Over the past eight years, Level instructor Andrea Levy has immersed herself in the world of data, working as a data analyst, a data scientist and a big data engineer. Along the way, she has found a passion for tutoring and mentoring recent grads and interns interested in data and getting their footing in the data space. Now, as a Level instructor, she brings her experience to our upcoming virtual program, starting January 16th.
We spoke with Andrea about her pathway through the data space, what aspects of data she finds most exciting and what she is looking forward to when it comes to teaching the program:
Level: When did you first get into data?
Andrea: I got into problem solving early on, and that naturally developed into an interest in data. Growing up, when my family would take long car rides, my parents would give my sister and me word problems to keep us busy and entertained in the back seat. I liked this kind of problem solving and it was very clear that I was interested in doing something like that later on.
When I was applying to colleges and deciding where to go, I actually created a spreadsheet with an algorithm that helped me determine where to go to college (Harvey Mudd won out)! Those spreadsheets were kind of an early-on gateway to me working in data analytics.
I ended up going to Harvey Mudd College and majored in math. At Mudd I learned the foundational skills for working with data and began to appreciate the diverse applications of data analytics.
Level: How did you make the transition to working with data in the real world?
Andrea: My first job out of school was working as a data analyst at a government contractor. We worked with Medicare and Medicaid claims data to understand the impact of various policy changes. On a daily basis, we were performing large scale data analytics on a rich set of data, and I quickly learned about the nuances of real world data. This was my first time truly getting to know what it means to work with data in the real world.
After the data analytics job I started to explore the analytics-adjacent space and started working more on internal data processing and cleaning. I then moved into a role as a Big Data engineer, but ultimately decided to swing back towards analytics.
Now, I’m at a startup doing data analytics for a data company. I’m passionate about the product because it’s data oriented, and I feel like it can help people who don’t have a robust data team at their organizations.
Level: When did you first realize a passion for teaching others?
Andrea: When I was at Harvey Mudd, I tutored students in math and statistics, and that carried over to my first job, where I tutored and mentored recent grads in data analytics tools and concepts. Just this past summer, I worked with an intern, and when I was helping him get situated in SQL for the first time I thought to myself, “I like this!” so I started looking for opportunities. Level seemed like a great fit!
Level: What is your favorite aspect of data analytics?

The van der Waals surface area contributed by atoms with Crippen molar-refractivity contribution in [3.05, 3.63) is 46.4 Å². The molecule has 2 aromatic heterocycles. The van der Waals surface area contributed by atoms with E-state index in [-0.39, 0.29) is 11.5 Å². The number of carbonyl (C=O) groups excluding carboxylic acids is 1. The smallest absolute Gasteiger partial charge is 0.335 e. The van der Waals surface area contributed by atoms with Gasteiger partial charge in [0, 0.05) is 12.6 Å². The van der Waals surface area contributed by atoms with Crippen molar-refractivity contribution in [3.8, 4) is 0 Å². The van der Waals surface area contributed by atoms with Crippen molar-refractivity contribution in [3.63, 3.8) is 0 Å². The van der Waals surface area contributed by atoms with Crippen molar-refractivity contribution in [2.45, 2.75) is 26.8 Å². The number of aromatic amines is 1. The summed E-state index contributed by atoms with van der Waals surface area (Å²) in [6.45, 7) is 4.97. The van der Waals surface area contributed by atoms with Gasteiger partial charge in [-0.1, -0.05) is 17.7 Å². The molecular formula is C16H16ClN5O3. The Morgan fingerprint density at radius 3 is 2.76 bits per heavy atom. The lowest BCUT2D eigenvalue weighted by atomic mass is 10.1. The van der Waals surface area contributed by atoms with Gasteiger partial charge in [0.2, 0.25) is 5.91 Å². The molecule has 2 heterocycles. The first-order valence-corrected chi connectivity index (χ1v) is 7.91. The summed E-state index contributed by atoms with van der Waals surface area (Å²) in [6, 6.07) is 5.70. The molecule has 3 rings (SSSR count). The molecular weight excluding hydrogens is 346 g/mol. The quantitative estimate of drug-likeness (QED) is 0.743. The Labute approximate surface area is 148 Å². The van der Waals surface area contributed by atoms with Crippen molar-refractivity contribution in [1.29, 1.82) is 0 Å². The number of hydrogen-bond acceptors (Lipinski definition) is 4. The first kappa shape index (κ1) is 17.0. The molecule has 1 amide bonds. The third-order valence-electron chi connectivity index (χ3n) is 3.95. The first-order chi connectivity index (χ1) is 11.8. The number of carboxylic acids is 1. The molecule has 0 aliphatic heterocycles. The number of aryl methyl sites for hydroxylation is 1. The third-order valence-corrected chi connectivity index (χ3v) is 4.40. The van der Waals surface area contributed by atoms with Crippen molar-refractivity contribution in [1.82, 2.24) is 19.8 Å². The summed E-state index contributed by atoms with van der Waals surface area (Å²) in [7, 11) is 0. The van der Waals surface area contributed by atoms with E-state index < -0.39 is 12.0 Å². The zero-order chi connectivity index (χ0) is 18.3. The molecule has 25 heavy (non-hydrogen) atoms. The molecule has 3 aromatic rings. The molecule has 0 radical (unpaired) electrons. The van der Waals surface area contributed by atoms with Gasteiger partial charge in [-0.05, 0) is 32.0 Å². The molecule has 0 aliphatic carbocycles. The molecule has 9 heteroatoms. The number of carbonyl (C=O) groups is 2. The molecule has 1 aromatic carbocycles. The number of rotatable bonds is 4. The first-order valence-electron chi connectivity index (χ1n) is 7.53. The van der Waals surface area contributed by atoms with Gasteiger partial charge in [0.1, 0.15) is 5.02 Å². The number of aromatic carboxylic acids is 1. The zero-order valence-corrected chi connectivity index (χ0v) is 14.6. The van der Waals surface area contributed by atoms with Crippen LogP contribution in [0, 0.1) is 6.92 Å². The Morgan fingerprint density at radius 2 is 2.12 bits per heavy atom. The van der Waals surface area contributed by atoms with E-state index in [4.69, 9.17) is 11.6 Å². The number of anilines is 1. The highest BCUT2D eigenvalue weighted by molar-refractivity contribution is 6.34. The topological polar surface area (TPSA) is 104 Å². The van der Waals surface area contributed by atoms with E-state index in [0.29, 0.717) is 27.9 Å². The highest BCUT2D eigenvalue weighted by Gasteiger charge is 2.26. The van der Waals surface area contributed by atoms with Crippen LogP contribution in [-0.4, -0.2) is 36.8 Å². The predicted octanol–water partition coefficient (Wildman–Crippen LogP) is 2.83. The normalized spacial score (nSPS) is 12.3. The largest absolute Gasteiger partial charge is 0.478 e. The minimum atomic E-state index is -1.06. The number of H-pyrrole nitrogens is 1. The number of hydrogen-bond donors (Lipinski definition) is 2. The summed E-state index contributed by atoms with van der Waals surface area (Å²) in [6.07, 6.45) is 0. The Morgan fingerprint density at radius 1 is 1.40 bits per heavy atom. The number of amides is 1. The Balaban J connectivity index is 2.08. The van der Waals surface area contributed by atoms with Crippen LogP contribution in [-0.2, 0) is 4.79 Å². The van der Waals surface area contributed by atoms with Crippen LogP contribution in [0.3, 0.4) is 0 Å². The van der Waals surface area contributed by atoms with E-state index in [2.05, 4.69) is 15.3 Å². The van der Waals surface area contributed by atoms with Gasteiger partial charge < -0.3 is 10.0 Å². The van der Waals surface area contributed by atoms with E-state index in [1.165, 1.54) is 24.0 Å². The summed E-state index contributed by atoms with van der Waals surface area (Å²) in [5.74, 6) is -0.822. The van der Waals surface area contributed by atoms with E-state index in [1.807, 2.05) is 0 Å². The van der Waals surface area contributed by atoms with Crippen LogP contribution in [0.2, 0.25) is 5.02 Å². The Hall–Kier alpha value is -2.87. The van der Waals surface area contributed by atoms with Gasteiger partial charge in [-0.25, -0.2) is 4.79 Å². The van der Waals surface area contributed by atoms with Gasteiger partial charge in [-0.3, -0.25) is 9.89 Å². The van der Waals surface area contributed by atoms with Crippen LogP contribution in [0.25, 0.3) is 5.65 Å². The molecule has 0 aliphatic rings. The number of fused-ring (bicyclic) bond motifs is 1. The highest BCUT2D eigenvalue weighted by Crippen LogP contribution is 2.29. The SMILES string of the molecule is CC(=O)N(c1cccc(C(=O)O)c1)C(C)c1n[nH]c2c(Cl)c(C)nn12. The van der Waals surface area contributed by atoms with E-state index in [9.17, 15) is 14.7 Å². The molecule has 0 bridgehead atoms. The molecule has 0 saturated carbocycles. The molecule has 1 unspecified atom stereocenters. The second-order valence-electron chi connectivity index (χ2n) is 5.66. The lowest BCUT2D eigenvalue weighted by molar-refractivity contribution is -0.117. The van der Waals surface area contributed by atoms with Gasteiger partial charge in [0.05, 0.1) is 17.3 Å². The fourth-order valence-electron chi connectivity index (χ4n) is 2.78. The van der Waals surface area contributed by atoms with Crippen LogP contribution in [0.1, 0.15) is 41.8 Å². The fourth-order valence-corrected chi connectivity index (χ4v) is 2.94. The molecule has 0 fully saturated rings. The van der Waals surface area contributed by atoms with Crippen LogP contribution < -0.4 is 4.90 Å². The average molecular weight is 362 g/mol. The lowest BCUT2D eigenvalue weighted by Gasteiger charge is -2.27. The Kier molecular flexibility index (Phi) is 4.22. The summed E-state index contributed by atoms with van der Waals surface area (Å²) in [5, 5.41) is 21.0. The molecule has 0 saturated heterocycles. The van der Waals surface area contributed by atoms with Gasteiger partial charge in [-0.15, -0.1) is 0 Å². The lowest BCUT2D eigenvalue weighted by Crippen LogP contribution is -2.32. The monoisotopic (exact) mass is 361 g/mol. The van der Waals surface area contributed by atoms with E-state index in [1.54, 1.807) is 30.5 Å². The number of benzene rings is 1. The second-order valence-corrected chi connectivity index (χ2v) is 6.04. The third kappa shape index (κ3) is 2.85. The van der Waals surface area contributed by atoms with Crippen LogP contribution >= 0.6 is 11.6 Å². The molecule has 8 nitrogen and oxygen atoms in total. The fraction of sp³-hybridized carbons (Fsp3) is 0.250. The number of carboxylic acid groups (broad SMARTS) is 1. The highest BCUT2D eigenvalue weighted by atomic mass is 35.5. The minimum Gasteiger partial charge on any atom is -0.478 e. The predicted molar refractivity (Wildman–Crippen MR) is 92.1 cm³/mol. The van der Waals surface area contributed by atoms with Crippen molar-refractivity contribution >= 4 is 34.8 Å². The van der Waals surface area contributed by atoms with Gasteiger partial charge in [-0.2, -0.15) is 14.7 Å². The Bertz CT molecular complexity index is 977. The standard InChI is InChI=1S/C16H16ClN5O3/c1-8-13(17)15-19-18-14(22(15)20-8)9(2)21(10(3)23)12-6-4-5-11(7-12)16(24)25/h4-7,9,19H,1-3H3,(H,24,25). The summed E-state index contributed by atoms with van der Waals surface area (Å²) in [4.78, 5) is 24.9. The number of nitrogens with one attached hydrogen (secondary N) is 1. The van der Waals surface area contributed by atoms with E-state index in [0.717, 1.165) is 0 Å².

Andrea: I like that the data space is challenging and filled with problem solving. It’s fun to find little problem solving challenges in my work! For example, I might have a slow running line of code and I’ll figure out ways that I can optimize it.
Level: What do you think is an important challenge that an analyst needs to master?
Andrea: Communication. Data Analytics is all about interpretation and figuring out how to answer the question in front of you while still understanding your limitations. The translation from words to data, back to words (and visuals) is really key. You need to figure out what level of detail the people you are working with want.
Level: What are you looking forward to most in teaching the next virtual cohort at Level?
Andrea: I’m excited to go back to the basics of data analytics and really pass that concrete foundation onto my students so that they can build up their careers. Teaching in a virtual classroom that has so many capabilities will be a new experience for me that I’m looking forward to.
Level: Finally, what would you say to someone who likes to work with numbers, but isn’t sure why they should learn data analytics?
Andrea: There are so many rewarding things about data analytics. Understanding the impact of something and influencing change to real world systems, helping to build a product, and optimizing various aspects of a product or business process are just a few aspects.
At my first job, the impact part of it all was incredibly rewarding. We would present our data, and the government would actually make changes based on our work. Not only that, but data analytics is fun! It is a very high-growth, high-reward field. There is always an opportunity to continue to learn and develop your skill set as more data is collected and organizations’ needs evolve.
People and organizations want to understand how others interact with them, and those insights lie in data. As an analyst, you can give voice to that data. There truly is a huge demand for data analytics and there are so many nuanced, well paying roles with different functions, from data modeling to cleaning to analysis and visualization.
Andrea’s class is kicking off on January 16. We only have a few seats left! If you are interested in joining Level this January, don’t wait! Apply today and an enrollment coach will reach out to you right away!